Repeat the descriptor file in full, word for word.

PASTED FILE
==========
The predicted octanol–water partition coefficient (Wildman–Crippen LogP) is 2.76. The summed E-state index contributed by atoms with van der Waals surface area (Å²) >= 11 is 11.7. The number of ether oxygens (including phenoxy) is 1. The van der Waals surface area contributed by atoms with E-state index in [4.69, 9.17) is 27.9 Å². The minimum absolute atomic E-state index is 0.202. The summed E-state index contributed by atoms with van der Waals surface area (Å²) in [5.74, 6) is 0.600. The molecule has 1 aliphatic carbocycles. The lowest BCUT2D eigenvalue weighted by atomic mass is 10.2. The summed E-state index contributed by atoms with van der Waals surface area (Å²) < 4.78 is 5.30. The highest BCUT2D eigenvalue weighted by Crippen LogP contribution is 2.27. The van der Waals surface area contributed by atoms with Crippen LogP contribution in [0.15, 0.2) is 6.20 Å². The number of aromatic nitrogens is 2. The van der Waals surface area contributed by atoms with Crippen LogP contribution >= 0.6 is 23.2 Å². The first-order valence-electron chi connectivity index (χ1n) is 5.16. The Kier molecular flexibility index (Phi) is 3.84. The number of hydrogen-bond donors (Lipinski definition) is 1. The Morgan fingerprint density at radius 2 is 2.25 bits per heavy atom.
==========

The predicted octanol–water partition coefficient (Wildman–Crippen LogP) is 2.76. The summed E-state index contributed by atoms with van der Waals surface area (Å²) >= 11 is 11.7. The number of ether oxygens (including phenoxy) is 1. The van der Waals surface area contributed by atoms with E-state index in [4.69, 9.17) is 27.9 Å². The minimum absolute atomic E-state index is 0.202. The summed E-state index contributed by atoms with van der Waals surface area (Å²) in [5.74, 6) is 0.600. The molecule has 1 aliphatic carbocycles. The lowest BCUT2D eigenvalue weighted by atomic mass is 10.2. The summed E-state index contributed by atoms with van der Waals surface area (Å²) < 4.78 is 5.30. The highest BCUT2D eigenvalue weighted by Crippen LogP contribution is 2.27. The van der Waals surface area contributed by atoms with Crippen LogP contribution in [0.15, 0.2) is 6.20 Å². The number of aromatic nitrogens is 2. The van der Waals surface area contributed by atoms with Crippen LogP contribution >= 0.6 is 23.2 Å². The first-order valence-electron chi connectivity index (χ1n) is 5.16. The Kier molecular flexibility index (Phi) is 3.84. The number of hydrogen-bond donors (Lipinski definition) is 1. The Morgan fingerprint density at radius 2 is 2.25 bits per heavy atom.